At 29 weeks of age, one bird pen was randomly selected, weighed and euthanized by cervical dislocation. The oviduct and ovary were removed from the body and weighed. The number of large yellow follicles (> 10 mm diameter), small yellow follicles (5 to 10 mm diameter), and large white follicle (3 to 5 mm diameter) were recorded as described by . Oviduct and ovary weights were expressed as a percentage of live body weight.
Blood samples were collected from the brachial vein of each hen at 29 weeks of age using EDTA-coated vacuum blood collection tubes and non-heparinised tubes. The blood was centrifuged at 3,000 rpm for 15 minutes at 4 °C and stored at −80°C until plasma urea nitrogen and serum hormones were quantified. Plasma urea nitrogen levels were analyzed by Enzymatic assay method using Automatic Analyser 7180 (Hitachi, Japan). Estradiol-17β and progesterone in serum were quantified using a Cobas®6000 (e601 module) analyser (Roche, Mannheim, Germany) with electrochemiluminescent immunoassay kits.
The data from this experiment were analyzed as a completely randomized design by one-way ANOVA using the General Linear Model procedure of SPSS statistics 22 (IBM SPSS, Chicago, IL, USA). All the data was tested for the normal distribution using Kolmogorov-Smirnova test. Levene’s homogeneity of variance test was used, and Welch’s ANOVA was used when unequal variances were found. Tukey’s HSD test was used to separate the means when significant effects were detected at the 5% levels (p < 0.05). To determine the total lysine requirement, linear-plateau and quadratic-plateau regression analysis were conducted using a Nutritional Response Model (Version 1.1) .
No mortality was found throughout the study. Body weight was not affected by different total lysine levels at 23, 26, and 29 weeks of age (Table 2).
Overall egg production, egg weight and egg mass from 23 to 29 weeks of age are presented in Table 3. The egg production rate was lower (p = 0.008) in hens offered the diet containing 0.55% total lysine compared to other treatments, and hens offered the diet containing 0.71%, 0.75%, and 0.79% total lysine showed greater egg production rate compared to those offered the diet containing 0.59%, 0.63%, and 0.67% total lysine.
The number of settable and defective eggs are shown in Table 4. The number of settable egg produced was lower (p < 0.001) in hens offered the diet containing 0.55% and 0.59% total lysine diet compared with those offered the diet containing 0.67%, 0.75%, and 0.79% total lysine. The number of double yolk egg and abnormal shell eggs were not affected by total lysine concentrations in the diets.
Estimated total lysine requirements are presented in Table 5. The total lysine requirements for egg production rate, the number of settable egg production and egg mass were estimated to be 0.68%, 0.67% and 0.69% of the diets, respectively, based on the linear-plateau regression model. When the data were fitted to the quadratic-plateau regression model, the total lysine requirements for egg production rate, settable egg production and egg mass were estimated to be 0.78%, 0.87%, and 0.73% of the diets, respectively. By combining values from the two models, the recommended total lysine requirement was estimated to be 0.73%, 0.77%, and 0.71% of the diet for optimal egg production, the number of settable eggs and egg mass, respectively.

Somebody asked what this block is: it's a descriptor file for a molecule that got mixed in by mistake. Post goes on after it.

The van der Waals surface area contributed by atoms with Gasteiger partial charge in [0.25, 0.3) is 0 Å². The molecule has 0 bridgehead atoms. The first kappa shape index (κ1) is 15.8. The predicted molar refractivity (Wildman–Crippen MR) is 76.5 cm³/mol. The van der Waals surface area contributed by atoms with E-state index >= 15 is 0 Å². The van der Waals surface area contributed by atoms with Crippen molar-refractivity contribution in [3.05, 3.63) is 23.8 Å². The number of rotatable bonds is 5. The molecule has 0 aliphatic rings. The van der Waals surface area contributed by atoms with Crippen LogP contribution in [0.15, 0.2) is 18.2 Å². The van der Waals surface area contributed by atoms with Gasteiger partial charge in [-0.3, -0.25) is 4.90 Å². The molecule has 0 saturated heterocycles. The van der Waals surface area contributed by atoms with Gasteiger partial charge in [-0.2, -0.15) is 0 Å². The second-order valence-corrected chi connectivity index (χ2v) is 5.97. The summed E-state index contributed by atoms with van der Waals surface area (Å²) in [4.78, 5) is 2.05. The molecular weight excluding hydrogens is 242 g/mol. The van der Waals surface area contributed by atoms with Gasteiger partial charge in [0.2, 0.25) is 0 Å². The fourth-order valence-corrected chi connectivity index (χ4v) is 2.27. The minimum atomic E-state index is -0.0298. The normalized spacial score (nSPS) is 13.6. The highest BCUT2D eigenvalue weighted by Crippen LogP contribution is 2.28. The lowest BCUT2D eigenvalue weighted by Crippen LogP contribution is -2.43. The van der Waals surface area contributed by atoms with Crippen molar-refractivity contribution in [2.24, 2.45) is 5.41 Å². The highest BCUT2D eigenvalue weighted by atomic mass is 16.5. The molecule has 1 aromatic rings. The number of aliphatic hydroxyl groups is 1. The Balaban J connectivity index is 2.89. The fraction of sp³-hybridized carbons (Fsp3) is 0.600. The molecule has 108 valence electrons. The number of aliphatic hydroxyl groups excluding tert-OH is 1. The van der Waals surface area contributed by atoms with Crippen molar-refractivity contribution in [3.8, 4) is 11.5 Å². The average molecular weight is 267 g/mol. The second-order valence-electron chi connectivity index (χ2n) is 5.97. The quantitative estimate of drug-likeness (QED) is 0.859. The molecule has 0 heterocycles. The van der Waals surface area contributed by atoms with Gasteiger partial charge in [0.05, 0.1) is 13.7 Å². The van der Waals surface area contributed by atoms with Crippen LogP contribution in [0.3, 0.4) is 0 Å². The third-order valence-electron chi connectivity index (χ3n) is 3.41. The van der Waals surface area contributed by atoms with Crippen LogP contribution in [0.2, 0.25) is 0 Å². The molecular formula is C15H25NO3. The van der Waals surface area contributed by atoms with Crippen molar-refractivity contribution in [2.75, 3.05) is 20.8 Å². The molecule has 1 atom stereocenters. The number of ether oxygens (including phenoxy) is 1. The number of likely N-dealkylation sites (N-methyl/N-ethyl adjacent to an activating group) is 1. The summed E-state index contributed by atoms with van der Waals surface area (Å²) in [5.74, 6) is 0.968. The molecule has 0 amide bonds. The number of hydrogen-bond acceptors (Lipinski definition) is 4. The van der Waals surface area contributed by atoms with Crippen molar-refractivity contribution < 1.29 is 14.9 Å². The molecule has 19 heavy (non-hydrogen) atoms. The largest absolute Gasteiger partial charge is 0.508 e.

Absolute and relative weights of reproductive organs are presented in Table 6. Oviduct and ovary weights at 29 weeks of age are presented in Table 6. Hens offered the diet containing 0.59% and 63% total lysine had lower (p = 0.002) absolute oviduct weights compared to those offered the diet containing 0.75% total lysine. Similarly, hens offered the diet containing 0.59% total lysine had a lower (p = 0.029) relative oviduct weight compared to those offered the diet containing total lysine more than 0.63%. Absolute and relative ovary weights were lower (p = 0.001 and p = 0.003, respectively) in hens offered the diet containing 0.59% total lysine relative to hens offered the diet containing 0.55%, 0.63%, 0.67%, 0.71%, 0.75%, and 0.79% total lysine.
Ovarian follicle numbers of broiler breeder hens are presented in Table 7. The number of large yellow follicles were the lowest (p = 0.016) in hen fed the diet containing 0.59% total lysine among the treatments. Continuously, hens offered the diet containing 0.55% and 0.59% total lysine showed the lower (p = 0.002) number of small yellow follicles compared to those fed the diet containing 0.71%, 0.75%, and 0.79% total lysine.
Plasma metabolite and serum hormone levels are presented in Table 8. Gradient total lysine levels in the diets did not affect plasma urea nitrogen concentration (p = 0.114) as well as serum estradiol-17β and progesterone concentrations (p = 0.192 and p = 0.607, respectively) on 29 weeks of age in broiler breeder hens.
The metabolic pathway of lysine has been altered from muscle tissue to egg formation once broiler breeders commence their egg production, and the amount of lysine partitioned to egg formation changes according to the egg production rate . In this regard, dietary lysine intake should be shortly adjusted as per hens’ age and stage of egg production, however no sufficient data on the responses to various levels of lysine in broiler breeder hens in an early-laying stage are available. Therefore, this study aimed to investigate the performance of broiler breeder hens in response to different total lysine levels and establish lysine requirements with regards to the observations acquired.